Podcast host Nick Cannon was fired by ViacomCBS for anti-Semitic remarks, including claims that Jews are the “true savages.”
“ViacomCBS condemns bigotry of any kind and we categorically denounce all forms of anti-Semitism,” the company said in a statement.
ViacomCBS said company executives spoke with Cannon about the podcast episode, “which promoted hateful speech and spread anti-Semitic conspiracy theories.”
“While we support ongoing education and dialogue in the fight against bigotry, we are deeply troubled that Nick has failed to acknowledge or apologize for perpetuating anti-Semitism, and we are terminating our relationship with him,” it said.
The podcast in question featured Cannon and rapper Professor Griff, who has in the past called Jews “wicked” and responsible for “the majority of wickedness that goes on across the globe.”
Griff told Cannon he was not anti-Semitic as they discussed ideas about different races.
Cannon, 39, claimed that people who lack melanin are “a little less.”
“The sun started to deteriorate them. So, they’re acting out of fear, they’re acting out of low self-esteem, they’re acting out of deficiency, so therefore the only way they can act is evil,” he said.
Melanin is a skin pigment; people with lighter skin have less of it than those with darker skin.
“They have to rob, steal, rape, kill, and fight in order to survive. So these people who didn’t have what we have, and when I say ‘we,’ I speak of the melanated people, they had to be savages, they had to be barbaric because they’re in these Nordic mountains, they’re in these rough torrential environments, so they’re acting as animals, so they’re the ones closer to animals, they’re the ones that are actually the true savages,” Cannon added.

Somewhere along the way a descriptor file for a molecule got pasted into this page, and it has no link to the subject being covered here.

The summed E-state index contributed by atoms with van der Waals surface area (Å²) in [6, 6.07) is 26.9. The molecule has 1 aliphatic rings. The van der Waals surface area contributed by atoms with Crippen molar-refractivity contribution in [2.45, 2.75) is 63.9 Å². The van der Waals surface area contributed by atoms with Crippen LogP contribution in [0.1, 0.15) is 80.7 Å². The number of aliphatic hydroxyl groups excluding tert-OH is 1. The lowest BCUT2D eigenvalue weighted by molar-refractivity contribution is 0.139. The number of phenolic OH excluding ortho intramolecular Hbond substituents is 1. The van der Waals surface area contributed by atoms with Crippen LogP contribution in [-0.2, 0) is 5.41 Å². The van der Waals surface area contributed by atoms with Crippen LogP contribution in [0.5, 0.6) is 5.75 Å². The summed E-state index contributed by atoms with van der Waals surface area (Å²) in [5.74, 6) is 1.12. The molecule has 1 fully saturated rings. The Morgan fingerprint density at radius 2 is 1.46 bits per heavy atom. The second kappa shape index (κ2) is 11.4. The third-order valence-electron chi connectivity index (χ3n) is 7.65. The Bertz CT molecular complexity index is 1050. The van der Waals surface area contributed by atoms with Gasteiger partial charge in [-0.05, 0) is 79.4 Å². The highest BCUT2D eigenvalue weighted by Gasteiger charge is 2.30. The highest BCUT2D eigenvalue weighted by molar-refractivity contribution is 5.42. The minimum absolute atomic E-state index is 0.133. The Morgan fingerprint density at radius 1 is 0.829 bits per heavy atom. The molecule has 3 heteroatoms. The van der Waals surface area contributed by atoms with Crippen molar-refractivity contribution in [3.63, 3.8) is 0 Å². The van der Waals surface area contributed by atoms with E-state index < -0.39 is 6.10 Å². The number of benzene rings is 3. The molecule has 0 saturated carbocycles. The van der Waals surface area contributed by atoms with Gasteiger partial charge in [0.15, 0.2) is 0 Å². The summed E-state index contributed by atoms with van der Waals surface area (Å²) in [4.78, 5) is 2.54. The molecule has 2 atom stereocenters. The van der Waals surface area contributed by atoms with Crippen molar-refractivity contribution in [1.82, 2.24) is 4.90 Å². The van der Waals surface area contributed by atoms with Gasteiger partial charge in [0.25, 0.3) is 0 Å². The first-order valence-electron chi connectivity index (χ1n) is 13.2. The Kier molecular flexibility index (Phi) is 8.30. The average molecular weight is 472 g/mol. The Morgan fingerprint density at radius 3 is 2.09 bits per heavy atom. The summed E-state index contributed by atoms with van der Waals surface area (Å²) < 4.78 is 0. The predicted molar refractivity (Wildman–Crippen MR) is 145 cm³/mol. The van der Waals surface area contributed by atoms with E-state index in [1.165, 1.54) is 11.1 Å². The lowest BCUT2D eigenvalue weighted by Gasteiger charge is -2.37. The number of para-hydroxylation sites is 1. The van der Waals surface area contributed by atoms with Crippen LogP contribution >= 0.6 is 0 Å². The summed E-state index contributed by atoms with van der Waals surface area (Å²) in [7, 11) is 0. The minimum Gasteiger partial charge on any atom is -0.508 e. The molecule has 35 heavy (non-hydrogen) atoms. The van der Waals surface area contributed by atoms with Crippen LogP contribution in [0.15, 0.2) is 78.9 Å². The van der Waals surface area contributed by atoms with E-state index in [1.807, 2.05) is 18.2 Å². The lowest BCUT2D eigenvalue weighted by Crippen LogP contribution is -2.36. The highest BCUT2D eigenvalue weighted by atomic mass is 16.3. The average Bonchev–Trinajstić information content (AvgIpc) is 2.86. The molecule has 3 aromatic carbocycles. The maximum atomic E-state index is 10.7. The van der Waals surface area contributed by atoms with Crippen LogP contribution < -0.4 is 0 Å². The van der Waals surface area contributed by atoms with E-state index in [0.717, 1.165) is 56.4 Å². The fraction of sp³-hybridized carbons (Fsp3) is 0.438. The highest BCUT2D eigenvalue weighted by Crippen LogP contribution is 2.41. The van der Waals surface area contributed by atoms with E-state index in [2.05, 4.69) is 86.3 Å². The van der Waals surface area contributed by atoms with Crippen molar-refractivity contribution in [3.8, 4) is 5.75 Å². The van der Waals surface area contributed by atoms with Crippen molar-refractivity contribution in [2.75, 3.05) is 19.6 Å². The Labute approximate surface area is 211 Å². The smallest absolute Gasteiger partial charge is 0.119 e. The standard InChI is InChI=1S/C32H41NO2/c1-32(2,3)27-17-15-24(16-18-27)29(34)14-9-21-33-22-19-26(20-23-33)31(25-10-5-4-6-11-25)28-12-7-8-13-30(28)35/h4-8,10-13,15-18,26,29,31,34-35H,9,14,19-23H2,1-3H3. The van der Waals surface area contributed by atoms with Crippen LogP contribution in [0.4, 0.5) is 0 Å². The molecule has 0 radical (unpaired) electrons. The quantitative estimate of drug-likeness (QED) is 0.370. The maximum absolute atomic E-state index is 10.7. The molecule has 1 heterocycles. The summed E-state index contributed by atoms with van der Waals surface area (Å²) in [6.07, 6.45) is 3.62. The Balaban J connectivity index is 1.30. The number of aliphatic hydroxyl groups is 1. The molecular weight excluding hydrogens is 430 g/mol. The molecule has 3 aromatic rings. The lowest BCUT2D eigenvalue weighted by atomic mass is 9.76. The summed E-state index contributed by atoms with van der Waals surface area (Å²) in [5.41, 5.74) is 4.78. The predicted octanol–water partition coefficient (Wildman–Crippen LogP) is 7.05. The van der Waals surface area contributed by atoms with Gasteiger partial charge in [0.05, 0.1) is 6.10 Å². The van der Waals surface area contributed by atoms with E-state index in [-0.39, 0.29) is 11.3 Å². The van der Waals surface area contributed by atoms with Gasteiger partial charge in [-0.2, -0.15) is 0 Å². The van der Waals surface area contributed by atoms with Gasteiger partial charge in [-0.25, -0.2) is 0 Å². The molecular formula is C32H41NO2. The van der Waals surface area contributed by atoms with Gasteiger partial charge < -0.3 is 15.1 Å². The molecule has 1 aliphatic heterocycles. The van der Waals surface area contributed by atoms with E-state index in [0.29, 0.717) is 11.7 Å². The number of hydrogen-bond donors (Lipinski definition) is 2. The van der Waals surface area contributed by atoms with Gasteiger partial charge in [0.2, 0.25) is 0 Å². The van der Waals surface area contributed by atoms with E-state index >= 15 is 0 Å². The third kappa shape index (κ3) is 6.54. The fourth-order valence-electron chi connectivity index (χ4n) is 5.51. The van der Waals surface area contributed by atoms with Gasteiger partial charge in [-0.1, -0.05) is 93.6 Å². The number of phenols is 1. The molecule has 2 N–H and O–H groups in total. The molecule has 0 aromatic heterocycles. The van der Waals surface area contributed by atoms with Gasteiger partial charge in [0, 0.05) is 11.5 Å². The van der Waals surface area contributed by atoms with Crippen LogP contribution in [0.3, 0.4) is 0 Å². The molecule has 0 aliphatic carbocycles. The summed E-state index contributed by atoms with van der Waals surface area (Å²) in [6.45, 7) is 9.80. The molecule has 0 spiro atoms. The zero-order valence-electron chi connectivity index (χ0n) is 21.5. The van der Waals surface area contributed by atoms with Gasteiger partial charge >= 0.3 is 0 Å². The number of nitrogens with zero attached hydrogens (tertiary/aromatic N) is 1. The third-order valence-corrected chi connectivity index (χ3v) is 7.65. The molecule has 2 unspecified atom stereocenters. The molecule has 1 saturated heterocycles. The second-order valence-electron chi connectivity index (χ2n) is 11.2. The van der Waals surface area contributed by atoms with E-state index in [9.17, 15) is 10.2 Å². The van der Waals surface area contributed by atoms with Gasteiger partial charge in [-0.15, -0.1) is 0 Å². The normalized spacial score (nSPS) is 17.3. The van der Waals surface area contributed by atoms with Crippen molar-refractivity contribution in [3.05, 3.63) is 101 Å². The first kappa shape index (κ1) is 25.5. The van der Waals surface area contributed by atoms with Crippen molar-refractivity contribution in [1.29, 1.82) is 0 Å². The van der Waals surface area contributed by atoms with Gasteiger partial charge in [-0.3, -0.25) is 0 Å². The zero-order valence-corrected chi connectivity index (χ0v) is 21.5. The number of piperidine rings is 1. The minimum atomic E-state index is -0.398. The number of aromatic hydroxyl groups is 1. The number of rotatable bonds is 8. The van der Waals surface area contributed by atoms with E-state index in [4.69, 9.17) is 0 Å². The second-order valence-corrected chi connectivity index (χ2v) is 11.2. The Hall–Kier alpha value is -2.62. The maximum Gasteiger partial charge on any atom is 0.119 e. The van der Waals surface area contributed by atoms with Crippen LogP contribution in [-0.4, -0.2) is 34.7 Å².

Making clear about whom he was speaking, the podcast host then said: “So I say all that to say the context when we speak of ‘Jewish people,’ white people, Europeans, the Illuminati—they were doing that as survival tactics to stay on this planet.”
Cannon took to social media earlier in the week to defend himself, saying, “Anyone who knows me knows that I have no hate in my heart nor malice intentions.”
“I do not condone hate speech nor the spread of hateful rhetoric. We are living in a time when it is more important than ever to promote unity and understanding,” he added.
“The black and Jewish communities have both faced enormous hatred, oppression, persecution, and prejudice for thousands of years and in many ways have and will continue to work together to overcome these obstacles.”